This is the great conundrum. Our yearning to love and be loved is resilient and persistent, yet sadly our nature is fallen, and we are prone to behaviors and reactions that can hinder the ability of others and ourselves to love and be loved. Is this not the source of most of our interpersonal struggles? Indeed, so we become confused. We try to make sense of others and all of our hurts and interpersonal pains, but never really identify what is occurring. Worse yet, we tell ourselves a protective story sometimes, that we do not really need other people’s love. However, this is a farce, and no matter how much we deny it, we yearn to be loved and to love. How many people when having been hurt by others have told themselves this story, only then to invest in relationships with animals or dogs? People become unsafe, too difficult, so we channel our love towards other aspects of God’s creation. In the end, we simply found a safer source for love.

So, what can we do? Perhaps in being more mindful of this and viewing others through this lens of understanding, we can create a new priority for ourselves. Perhaps, one of our goals can be to never knowingly inflict a wound or stress on another human being. If we do inflict a wound, we immediately bandage it through apologies and accountability so that our injurious behavior does not leave a mark on their soul. In essence, we can become a gentle soul. If only we grasped the magnitude of our misbehavior towards others (even the small incidents), we would likely be more careful. Each time we behave in a confusing or hurtful way to another, it creates a ripple effect in which their reactions to others becomes affected and their view of humanity becomes just a bit more jaded. One of our callings is to help others to be loved and to make it safe for them to love us and others. Should any of this surprise us? After all, God is love and we are made in the image of God.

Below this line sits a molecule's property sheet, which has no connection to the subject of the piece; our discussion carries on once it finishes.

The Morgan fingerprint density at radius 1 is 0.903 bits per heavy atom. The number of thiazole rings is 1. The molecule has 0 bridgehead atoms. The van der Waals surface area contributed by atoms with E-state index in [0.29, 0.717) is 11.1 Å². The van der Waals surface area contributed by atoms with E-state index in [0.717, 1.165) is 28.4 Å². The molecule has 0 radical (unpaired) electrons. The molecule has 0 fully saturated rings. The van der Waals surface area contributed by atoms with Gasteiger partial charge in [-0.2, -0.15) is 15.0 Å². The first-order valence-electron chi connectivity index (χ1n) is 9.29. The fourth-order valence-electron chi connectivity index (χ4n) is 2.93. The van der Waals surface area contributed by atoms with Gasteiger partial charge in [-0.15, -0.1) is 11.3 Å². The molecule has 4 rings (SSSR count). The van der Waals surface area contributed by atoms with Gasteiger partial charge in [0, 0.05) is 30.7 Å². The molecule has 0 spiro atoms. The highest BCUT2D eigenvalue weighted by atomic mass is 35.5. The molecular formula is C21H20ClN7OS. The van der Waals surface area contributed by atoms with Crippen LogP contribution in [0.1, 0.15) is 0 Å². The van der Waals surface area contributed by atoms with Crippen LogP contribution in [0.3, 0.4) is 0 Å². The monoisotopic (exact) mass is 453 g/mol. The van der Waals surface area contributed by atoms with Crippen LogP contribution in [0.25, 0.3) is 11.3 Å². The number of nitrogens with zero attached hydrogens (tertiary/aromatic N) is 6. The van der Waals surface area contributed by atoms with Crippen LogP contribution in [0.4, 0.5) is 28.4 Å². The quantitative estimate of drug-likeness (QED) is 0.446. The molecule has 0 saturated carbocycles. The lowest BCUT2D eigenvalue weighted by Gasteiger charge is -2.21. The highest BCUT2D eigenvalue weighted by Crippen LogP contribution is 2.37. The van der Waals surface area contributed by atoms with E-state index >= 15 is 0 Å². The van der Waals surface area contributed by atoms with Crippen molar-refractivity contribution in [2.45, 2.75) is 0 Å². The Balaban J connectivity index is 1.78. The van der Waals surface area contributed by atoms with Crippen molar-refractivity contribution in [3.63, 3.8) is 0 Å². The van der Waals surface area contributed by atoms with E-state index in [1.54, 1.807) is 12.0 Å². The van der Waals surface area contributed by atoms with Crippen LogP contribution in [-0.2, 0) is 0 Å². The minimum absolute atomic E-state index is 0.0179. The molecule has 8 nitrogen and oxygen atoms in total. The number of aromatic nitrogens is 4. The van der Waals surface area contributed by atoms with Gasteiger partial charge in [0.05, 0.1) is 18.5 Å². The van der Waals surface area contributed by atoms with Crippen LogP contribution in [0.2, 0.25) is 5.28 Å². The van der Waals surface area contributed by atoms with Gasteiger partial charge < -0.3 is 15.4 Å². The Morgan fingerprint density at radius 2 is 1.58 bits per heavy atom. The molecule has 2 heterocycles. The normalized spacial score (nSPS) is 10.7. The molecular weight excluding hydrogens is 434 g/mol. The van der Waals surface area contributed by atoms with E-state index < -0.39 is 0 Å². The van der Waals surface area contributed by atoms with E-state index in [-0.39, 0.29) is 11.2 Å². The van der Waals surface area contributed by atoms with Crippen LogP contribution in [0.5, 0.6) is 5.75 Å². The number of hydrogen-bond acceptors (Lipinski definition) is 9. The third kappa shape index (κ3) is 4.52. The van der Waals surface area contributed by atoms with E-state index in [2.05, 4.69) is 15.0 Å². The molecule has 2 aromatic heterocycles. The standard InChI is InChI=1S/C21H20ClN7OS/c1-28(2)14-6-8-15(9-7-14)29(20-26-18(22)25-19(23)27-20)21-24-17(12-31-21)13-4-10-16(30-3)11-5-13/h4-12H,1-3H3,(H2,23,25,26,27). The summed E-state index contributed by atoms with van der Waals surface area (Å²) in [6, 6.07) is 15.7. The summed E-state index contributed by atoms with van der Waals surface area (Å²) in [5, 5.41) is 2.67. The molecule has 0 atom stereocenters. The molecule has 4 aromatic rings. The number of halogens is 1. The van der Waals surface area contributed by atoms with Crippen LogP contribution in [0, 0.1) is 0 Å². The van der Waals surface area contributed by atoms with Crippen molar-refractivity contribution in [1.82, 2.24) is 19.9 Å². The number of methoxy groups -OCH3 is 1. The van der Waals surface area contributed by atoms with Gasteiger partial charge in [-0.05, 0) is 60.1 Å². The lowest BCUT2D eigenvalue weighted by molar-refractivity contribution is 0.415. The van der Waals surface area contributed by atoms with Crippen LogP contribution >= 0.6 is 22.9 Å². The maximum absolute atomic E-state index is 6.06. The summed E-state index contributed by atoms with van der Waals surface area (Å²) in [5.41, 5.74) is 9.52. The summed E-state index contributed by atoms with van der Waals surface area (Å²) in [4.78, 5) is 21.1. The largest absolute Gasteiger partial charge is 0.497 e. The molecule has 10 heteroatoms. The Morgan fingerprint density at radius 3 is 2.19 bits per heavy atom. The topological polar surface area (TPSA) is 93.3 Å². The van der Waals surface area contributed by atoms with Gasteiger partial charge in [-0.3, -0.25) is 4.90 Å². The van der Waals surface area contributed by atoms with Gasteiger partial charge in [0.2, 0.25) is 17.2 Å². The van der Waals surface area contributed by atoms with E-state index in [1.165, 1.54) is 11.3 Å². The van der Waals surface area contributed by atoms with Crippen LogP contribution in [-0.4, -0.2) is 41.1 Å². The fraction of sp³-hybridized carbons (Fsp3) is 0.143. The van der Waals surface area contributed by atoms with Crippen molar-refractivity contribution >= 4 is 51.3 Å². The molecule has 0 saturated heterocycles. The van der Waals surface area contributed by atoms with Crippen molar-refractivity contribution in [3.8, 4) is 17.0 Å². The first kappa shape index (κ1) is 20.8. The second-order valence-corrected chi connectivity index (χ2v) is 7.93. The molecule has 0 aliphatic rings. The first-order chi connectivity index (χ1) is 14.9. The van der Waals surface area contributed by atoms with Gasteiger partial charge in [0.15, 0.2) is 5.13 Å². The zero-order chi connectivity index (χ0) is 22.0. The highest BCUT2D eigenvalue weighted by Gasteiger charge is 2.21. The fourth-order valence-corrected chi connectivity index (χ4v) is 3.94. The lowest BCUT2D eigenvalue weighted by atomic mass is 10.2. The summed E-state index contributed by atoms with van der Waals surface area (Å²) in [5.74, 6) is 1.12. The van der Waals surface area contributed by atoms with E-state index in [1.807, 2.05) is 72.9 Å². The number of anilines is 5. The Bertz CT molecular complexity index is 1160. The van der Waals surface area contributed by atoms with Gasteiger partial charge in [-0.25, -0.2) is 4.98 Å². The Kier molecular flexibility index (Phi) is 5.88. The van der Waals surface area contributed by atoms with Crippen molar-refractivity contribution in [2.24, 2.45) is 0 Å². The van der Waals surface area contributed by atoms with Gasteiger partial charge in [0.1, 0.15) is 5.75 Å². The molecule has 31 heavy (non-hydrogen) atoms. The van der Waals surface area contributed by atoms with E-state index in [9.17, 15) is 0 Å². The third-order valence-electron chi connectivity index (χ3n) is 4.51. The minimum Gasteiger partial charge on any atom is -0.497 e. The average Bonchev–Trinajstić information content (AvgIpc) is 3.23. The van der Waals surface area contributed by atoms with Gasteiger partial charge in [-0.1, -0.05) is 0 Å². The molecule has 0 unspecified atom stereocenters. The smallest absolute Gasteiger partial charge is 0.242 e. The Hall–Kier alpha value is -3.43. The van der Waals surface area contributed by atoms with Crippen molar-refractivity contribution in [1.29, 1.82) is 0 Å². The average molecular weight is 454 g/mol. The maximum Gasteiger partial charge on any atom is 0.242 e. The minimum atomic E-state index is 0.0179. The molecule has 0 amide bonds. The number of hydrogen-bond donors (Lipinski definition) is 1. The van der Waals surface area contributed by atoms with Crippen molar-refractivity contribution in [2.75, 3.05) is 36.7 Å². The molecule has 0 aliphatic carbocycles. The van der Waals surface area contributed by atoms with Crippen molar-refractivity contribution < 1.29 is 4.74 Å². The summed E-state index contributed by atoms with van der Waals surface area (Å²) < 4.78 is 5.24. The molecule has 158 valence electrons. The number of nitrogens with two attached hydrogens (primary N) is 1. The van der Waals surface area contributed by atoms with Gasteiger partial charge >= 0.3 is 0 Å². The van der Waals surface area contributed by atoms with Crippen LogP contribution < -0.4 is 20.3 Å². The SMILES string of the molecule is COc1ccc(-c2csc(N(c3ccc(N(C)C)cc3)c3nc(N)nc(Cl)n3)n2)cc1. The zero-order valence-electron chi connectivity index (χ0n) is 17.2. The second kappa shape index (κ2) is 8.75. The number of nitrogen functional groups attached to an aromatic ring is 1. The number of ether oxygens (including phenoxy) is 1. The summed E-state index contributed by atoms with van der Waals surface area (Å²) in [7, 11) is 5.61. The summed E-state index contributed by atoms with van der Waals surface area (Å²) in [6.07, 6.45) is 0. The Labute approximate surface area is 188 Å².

The Nativity season is now upon us. Each of us being nudged towards love and reconciliation. Let’s start by applying these truths just discussed towards all of our relationships and bring the Nativity light to the barren spaces that may exist between us and another.

About Fr. Joshua Makoul

Fr. Joshua Makoul has been serving as the Dean of St. George Cathedral in Pittsburgh since 2012. Before that time, Fr. Joshua worked in the Counseling Field for 16 years. This involved work in a family-based, school-based, and an outpatient setting. Fr. Joshua received two years of training in family therapy at the Philadelphia Child Guidance Center and completed a one year certificate course in Cognitive Behavior Therapy at the Philadelphia College of Osteopathic Medicine. During his last six years working in a small outpatient group, he was supervised by Dr. Jesus Salas who supervises at the Beck Institute in Philadelphia. Fr. Joshua received his Masters Degree in Counseling Psychology from Chestnut Hill College in Philadelphia and his Bachelors in Psychology from Moravian College in Bethlehem, PA. He is licensed in the state of Pennsylvania for counseling. For seminary he attended Holy Cross Seminary in Boston and received an M.Div.

One comment:

  1. These entries are such a blessing to receive. I always look forward to receiving them and find peace and joy in reading them. Thank you so much for continuing to enrich our lives.